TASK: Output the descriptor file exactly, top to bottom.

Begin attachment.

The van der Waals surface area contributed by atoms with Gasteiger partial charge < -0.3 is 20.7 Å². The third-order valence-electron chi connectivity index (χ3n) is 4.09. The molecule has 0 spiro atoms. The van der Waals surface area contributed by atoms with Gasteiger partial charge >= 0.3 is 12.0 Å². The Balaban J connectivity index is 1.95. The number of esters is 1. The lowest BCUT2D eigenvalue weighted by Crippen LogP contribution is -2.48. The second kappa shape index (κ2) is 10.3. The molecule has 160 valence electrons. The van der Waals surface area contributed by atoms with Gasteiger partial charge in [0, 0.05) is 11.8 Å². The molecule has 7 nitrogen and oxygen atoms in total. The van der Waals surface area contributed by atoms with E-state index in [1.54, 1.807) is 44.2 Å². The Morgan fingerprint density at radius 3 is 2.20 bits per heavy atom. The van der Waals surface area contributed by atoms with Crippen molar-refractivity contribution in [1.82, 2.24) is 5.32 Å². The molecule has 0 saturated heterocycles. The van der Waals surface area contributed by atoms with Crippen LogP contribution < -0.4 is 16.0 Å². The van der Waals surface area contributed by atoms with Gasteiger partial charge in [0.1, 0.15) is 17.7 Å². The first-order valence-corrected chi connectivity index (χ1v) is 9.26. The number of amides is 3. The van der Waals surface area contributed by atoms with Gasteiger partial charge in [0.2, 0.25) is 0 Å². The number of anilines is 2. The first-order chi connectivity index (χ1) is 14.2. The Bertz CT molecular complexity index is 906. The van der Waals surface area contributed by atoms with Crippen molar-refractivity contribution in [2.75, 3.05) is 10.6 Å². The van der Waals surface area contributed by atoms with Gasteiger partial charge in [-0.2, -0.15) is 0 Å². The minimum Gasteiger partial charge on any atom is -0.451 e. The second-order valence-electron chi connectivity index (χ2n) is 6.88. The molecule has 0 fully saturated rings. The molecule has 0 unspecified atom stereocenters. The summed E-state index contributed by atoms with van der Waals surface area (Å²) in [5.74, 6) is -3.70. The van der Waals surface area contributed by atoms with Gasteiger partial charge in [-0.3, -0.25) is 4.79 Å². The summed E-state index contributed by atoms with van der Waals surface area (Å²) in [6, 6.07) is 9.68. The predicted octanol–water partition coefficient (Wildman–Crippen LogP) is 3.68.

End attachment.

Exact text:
The van der Waals surface area contributed by atoms with Gasteiger partial charge < -0.3 is 20.7 Å². The third-order valence-electron chi connectivity index (χ3n) is 4.09. The molecule has 0 spiro atoms. The van der Waals surface area contributed by atoms with Gasteiger partial charge >= 0.3 is 12.0 Å². The Balaban J connectivity index is 1.95. The number of esters is 1. The lowest BCUT2D eigenvalue weighted by Crippen LogP contribution is -2.48. The second kappa shape index (κ2) is 10.3. The molecule has 160 valence electrons. The van der Waals surface area contributed by atoms with Gasteiger partial charge in [0, 0.05) is 11.8 Å². The molecule has 7 nitrogen and oxygen atoms in total. The van der Waals surface area contributed by atoms with E-state index in [1.54, 1.807) is 44.2 Å². The Morgan fingerprint density at radius 3 is 2.20 bits per heavy atom. The van der Waals surface area contributed by atoms with Crippen molar-refractivity contribution in [1.82, 2.24) is 5.32 Å². The molecule has 0 saturated heterocycles. The van der Waals surface area contributed by atoms with Crippen LogP contribution < -0.4 is 16.0 Å². The van der Waals surface area contributed by atoms with Gasteiger partial charge in [0.1, 0.15) is 17.7 Å². The first-order valence-corrected chi connectivity index (χ1v) is 9.26. The number of amides is 3. The van der Waals surface area contributed by atoms with Gasteiger partial charge in [0.2, 0.25) is 0 Å². The number of anilines is 2. The first-order chi connectivity index (χ1) is 14.2. The Bertz CT molecular complexity index is 906. The van der Waals surface area contributed by atoms with Crippen molar-refractivity contribution in [2.75, 3.05) is 10.6 Å². The van der Waals surface area contributed by atoms with Gasteiger partial charge in [-0.2, -0.15) is 0 Å². The minimum Gasteiger partial charge on any atom is -0.451 e. The second-order valence-electron chi connectivity index (χ2n) is 6.88. The molecule has 0 fully saturated rings. The molecule has 0 unspecified atom stereocenters. The summed E-state index contributed by atoms with van der Waals surface area (Å²) in [5.74, 6) is -3.70. The van der Waals surface area contributed by atoms with Gasteiger partial charge in [-0.3, -0.25) is 4.79 Å². The summed E-state index contributed by atoms with van der Waals surface area (Å²) in [6, 6.07) is 9.68. The predicted octanol–water partition coefficient (Wildman–Crippen LogP) is 3.68.